Do you want a slim PlayStation 5? How about one that’s so thin it could easily slide into your backpack’s laptop sleeve? That’s what one DIYer managed to do with his base PS5, again showing up Sony, which still lags behind in the burgeoning, ultra-mobile handheld console market.

YouTuber Matthew Perks from the channel DIY Perks latest video showed how he managed to take your regular PlayStation 5 console and slim it down by an incredible degree, all while still keeping just as cool as the console is with its massive heat sink, fan, and shell (and voiding his warranty in the process).

Building the WORLDS FIRST PlayStation 5: Tablet Edition

What’s incredible about this build is just how much Perks was able to take all the base components of a PS5 and translate them into such a thin form factor. It uses the console’s actual motherboard, which—ignoring the power supply—is pretty much everything the console needs to run as a PS5 once connected to a display. While the outside remained unchanged, the original PlayStation 5 has had marked changes internally throughout its near-four-year lifespan. Most importantly, the motherboard has shrunk over time, while the console’s heat sinks were redesigned to add more heat pipes and remove shielding.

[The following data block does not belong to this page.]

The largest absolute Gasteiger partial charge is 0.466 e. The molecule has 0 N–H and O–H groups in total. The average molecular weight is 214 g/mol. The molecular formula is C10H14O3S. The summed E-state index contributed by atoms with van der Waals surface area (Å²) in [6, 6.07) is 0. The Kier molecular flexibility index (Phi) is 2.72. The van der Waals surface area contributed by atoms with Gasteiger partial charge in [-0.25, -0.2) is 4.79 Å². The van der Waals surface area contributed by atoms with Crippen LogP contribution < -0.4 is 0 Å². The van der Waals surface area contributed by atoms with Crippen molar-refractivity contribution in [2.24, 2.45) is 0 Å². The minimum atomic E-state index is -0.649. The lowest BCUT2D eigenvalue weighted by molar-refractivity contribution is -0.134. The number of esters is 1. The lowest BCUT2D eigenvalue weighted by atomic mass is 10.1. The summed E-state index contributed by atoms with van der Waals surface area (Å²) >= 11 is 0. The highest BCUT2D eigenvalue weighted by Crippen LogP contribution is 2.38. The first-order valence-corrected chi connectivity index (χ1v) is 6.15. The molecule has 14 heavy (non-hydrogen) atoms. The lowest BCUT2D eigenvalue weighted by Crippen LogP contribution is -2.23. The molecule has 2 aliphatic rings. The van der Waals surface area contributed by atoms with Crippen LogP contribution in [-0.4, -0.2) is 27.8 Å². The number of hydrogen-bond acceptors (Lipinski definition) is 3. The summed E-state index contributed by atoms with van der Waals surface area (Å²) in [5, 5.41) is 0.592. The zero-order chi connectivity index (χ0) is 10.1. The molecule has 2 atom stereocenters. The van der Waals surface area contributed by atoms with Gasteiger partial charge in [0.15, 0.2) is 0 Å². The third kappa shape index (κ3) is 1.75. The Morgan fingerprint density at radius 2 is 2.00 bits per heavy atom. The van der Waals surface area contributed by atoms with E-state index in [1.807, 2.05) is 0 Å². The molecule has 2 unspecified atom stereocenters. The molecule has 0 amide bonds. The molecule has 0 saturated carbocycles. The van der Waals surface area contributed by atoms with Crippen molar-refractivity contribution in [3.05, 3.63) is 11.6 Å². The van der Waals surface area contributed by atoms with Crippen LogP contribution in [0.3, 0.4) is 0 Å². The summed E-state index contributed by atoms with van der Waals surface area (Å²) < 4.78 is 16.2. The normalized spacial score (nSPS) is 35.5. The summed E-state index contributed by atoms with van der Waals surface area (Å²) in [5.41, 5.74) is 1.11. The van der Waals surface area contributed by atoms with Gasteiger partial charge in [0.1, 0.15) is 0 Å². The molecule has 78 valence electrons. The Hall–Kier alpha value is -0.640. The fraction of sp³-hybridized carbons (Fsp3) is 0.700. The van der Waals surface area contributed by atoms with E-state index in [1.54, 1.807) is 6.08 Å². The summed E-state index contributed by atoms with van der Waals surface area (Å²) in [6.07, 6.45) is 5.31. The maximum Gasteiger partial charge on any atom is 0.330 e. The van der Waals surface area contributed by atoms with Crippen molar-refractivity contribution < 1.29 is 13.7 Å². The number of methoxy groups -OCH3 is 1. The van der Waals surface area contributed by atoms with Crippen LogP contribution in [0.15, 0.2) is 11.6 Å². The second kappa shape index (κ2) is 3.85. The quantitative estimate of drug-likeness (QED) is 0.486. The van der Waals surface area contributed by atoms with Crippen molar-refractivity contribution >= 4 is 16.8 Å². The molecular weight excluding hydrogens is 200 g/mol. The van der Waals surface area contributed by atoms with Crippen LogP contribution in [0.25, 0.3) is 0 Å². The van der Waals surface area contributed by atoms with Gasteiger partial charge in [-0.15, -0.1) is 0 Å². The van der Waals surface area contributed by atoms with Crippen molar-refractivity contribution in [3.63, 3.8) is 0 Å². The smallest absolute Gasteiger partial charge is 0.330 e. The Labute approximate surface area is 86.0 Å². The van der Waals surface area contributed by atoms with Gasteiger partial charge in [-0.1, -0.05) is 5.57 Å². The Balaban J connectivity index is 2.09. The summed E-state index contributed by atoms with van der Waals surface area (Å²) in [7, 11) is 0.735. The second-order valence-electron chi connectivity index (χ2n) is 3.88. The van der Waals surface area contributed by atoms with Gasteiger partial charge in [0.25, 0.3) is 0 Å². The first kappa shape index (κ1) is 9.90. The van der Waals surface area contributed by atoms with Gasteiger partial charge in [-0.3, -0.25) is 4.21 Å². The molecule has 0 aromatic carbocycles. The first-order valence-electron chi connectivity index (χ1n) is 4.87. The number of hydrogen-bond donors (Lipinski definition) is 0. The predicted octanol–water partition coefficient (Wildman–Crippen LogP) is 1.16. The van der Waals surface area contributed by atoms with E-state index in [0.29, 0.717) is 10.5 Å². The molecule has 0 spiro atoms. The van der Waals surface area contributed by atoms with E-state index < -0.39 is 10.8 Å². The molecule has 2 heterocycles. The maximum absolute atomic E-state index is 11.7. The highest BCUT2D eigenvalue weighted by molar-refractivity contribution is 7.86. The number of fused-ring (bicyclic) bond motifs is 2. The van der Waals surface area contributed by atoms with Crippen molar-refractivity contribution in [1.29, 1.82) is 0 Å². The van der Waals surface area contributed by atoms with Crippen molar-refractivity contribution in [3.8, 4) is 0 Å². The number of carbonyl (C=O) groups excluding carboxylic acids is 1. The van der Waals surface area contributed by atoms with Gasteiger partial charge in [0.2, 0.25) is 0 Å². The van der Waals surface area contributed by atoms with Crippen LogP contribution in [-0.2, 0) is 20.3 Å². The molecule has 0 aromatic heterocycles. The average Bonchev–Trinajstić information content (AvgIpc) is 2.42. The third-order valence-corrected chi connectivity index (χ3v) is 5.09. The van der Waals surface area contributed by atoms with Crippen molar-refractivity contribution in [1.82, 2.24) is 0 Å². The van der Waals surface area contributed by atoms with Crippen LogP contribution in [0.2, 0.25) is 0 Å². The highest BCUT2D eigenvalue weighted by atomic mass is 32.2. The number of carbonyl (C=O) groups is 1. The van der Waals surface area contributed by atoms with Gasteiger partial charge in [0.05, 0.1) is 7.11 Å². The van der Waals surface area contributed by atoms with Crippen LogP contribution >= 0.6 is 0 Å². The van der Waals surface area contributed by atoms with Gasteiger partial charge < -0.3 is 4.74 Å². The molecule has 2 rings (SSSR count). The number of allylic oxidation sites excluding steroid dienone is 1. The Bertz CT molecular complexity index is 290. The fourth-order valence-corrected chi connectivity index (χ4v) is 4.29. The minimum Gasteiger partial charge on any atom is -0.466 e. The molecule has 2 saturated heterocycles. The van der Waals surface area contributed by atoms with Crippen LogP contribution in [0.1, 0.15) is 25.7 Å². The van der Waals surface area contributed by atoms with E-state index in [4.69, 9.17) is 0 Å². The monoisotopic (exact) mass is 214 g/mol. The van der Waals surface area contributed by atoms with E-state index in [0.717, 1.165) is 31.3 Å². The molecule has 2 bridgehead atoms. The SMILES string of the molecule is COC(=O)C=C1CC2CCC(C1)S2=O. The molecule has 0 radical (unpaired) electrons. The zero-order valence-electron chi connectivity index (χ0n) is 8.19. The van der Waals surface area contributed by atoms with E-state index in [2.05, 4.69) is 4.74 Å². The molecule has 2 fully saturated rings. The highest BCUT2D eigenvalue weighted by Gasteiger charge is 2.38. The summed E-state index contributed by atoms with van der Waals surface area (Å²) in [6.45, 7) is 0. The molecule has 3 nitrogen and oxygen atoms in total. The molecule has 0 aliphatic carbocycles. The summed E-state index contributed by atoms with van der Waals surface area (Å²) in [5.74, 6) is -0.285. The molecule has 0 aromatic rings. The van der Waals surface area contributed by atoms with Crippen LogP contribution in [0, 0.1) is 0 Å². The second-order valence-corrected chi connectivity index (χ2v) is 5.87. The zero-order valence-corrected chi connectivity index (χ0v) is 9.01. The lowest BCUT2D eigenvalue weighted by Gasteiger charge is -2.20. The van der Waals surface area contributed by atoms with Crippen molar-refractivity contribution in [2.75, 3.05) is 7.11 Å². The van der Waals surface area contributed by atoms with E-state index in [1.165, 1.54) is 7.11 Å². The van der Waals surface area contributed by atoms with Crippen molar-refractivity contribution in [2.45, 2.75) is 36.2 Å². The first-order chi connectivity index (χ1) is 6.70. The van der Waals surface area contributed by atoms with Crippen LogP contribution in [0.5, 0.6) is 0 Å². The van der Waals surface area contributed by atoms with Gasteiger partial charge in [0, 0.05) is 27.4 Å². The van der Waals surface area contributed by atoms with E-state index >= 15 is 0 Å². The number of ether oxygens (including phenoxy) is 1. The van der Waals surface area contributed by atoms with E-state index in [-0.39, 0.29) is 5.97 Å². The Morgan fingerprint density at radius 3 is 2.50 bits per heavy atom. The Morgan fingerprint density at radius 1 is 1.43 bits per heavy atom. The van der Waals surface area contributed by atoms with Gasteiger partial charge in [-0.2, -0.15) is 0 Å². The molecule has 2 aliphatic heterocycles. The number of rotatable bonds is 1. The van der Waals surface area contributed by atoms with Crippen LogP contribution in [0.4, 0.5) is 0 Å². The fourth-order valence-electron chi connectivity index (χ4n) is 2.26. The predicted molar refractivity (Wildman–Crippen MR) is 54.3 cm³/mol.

Perks had to rebuild the heat sink and fan design from the ground up, but once he did, he claimed in testing that the CPU was only reaching about 42 degrees Celsius (though it’s likely hotter internally). That was with the fans running at full blast, so the console could easily reach the normal 55- to 60 degrees Celsius it normally does under full load without drowning out the area with fan noise.

It’s also quite a beast. Instead of an LCD panel, Perks went with a 14-inch, 4K OLED display yoinked right off a busted Alienware laptop with two 5-watt drivers on a miniature subwoofer for the sound that comes out of two stereo side speakers.

Now, the elephant in the room is obviously the battery. On average, the regular PS5 draws about 200W at full load, so Perks came out with a 250W power brick and his own custom cabling to complete the job. In that way, the device still needs a full wired connection at all times, though it does he only needs to set up near an outlet to enjoy the full capability of his PlayStation.

What Perks ends up with is a device that could look like any device you could pick off the shelf, but it’s less than 50% as big as even the newer, slimmer PlayStation, all with a high-end in-built screen.

Of course, this isn’t exactly what one might expect from today’s handheld consoles, which are much smaller and much less capable than a full PlayStation 5. However, Sony’s last attempt at portable gaming was the $200 PlayStation Portal, a streaming-only device that—while fine for what it is—hardly ticks any of the boxes of what players expect from today’s portable paradigm. Perk’s product is far bigger than your average Steam Deck, though he did show how his design is better for multiplayer experiences than the small, 7-inch screen usually is.

Sony has long been burned by the PlayStation Vita, its last real attempt at a handheld experience. Remote play doesn’t have nearly the same appeal as a dedicated console capable of playing your PS games offline and on the go. We know that Sony can make such a device, but we have our doubts we’ll ever have one in hand, at least not anytime soon.


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